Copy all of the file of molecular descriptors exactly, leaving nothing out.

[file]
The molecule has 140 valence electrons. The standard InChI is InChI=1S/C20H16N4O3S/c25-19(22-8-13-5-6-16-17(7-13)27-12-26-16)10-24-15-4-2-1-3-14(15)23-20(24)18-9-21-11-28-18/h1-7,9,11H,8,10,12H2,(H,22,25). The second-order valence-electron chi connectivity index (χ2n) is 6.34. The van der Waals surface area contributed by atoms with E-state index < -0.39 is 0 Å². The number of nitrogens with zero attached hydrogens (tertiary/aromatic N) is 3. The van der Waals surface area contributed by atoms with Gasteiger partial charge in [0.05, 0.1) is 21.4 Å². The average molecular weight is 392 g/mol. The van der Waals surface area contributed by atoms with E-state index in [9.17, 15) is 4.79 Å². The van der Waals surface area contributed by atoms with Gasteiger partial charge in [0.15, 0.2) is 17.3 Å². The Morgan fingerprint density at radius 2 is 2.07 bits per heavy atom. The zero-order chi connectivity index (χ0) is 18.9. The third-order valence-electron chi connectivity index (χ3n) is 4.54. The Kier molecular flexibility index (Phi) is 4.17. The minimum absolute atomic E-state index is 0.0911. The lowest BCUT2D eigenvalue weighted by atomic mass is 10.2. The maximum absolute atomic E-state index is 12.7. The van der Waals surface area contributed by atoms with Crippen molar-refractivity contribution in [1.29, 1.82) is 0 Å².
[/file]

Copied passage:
The molecule has 140 valence electrons. The standard InChI is InChI=1S/C20H16N4O3S/c25-19(22-8-13-5-6-16-17(7-13)27-12-26-16)10-24-15-4-2-1-3-14(15)23-20(24)18-9-21-11-28-18/h1-7,9,11H,8,10,12H2,(H,22,25). The second-order valence-electron chi connectivity index (χ2n) is 6.34. The van der Waals surface area contributed by atoms with E-state index < -0.39 is 0 Å². The number of nitrogens with zero attached hydrogens (tertiary/aromatic N) is 3. The van der Waals surface area contributed by atoms with Gasteiger partial charge in [0.05, 0.1) is 21.4 Å². The average molecular weight is 392 g/mol. The van der Waals surface area contributed by atoms with E-state index in [9.17, 15) is 4.79 Å². The van der Waals surface area contributed by atoms with Gasteiger partial charge in [0.15, 0.2) is 17.3 Å². The Morgan fingerprint density at radius 2 is 2.07 bits per heavy atom. The zero-order chi connectivity index (χ0) is 18.9. The third-order valence-electron chi connectivity index (χ3n) is 4.54. The Kier molecular flexibility index (Phi) is 4.17. The minimum absolute atomic E-state index is 0.0911. The lowest BCUT2D eigenvalue weighted by atomic mass is 10.2. The maximum absolute atomic E-state index is 12.7. The van der Waals surface area contributed by atoms with Crippen molar-refractivity contribution in [1.29, 1.82) is 0 Å².